7 External relations
Organizations can and do conclude treaties, and generally it is held that whereas the capacity to do so stems from international law, the specific powers needed to conclude specific agreements stem from the organization’s constitution. On this line of thinking, all organizations have the capacity to conclude treaties, but whether the FAO can conclude a military agreement depends on the FAO’s constituent document.
The specific treaty-making powers, therefore, tend to follow the general discussion on powers as set out above: they are either explicitly conferred, or can be viewed as implied powers. Thus, the UN Charter explicitly envisages the conclusion of treaties between the UN and other international organizations (see articles 57 and 63 of the UN Charter): this is a conferred or attributed power. Less obviously, the UN concludes peacekeeping agreements with states contributing troops: since the UN has no express power to engage in peacekeeping but is generally considered to have an implied power to this effect, it follows that troop-contributing agreements are also based on an implied power.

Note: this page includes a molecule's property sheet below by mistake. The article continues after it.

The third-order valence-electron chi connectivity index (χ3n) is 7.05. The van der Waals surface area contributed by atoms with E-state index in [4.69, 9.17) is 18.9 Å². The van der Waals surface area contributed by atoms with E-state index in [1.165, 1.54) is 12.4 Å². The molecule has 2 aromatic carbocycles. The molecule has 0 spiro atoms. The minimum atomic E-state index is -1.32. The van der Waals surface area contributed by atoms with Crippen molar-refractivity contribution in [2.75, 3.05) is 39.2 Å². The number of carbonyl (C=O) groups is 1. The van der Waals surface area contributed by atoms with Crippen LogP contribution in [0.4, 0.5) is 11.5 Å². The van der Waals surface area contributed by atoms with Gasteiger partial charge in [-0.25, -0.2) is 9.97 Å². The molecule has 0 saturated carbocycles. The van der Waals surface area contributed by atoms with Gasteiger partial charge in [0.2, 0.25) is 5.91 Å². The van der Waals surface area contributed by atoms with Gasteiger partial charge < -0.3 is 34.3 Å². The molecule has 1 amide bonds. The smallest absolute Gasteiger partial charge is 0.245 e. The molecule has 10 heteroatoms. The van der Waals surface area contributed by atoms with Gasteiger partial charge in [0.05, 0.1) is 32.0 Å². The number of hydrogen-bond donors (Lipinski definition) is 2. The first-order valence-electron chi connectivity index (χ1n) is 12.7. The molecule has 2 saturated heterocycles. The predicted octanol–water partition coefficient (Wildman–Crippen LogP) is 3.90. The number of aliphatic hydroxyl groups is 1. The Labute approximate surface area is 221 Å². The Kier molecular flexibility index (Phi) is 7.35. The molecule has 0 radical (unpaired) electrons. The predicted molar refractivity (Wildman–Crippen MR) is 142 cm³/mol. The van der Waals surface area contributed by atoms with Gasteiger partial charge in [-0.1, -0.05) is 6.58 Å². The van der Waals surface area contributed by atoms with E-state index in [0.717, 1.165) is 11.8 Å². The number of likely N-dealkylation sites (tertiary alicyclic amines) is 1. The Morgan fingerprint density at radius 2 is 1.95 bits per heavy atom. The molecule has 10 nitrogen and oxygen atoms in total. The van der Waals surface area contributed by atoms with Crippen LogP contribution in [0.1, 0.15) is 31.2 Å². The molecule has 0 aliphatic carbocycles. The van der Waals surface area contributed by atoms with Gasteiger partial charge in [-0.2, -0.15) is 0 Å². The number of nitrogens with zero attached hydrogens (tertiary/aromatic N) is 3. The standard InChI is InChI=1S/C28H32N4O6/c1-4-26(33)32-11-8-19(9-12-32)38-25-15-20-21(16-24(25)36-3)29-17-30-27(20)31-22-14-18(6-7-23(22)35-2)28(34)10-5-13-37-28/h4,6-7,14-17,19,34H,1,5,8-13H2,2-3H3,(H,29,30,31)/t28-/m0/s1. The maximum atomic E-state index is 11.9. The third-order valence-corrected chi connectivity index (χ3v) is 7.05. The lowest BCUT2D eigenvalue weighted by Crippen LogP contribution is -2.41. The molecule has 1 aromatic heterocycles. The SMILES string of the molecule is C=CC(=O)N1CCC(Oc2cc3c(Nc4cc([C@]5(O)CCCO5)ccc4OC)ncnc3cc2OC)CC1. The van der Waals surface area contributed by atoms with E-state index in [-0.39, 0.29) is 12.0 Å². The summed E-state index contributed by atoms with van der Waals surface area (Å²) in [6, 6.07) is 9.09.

Even where treaty-making powers are absent, it cannot automatically be concluded that organizations do not enter into treaty relations with other parties. Amongst international lawyers, a popular argument holds that some agreements contain no legal rights or obligations, but merely operate on the political level. On this theory, entities create political commitments which, to be sure, they expect to be respected, but without expecting performance through legal institutions such as courts.206 It would follow that...
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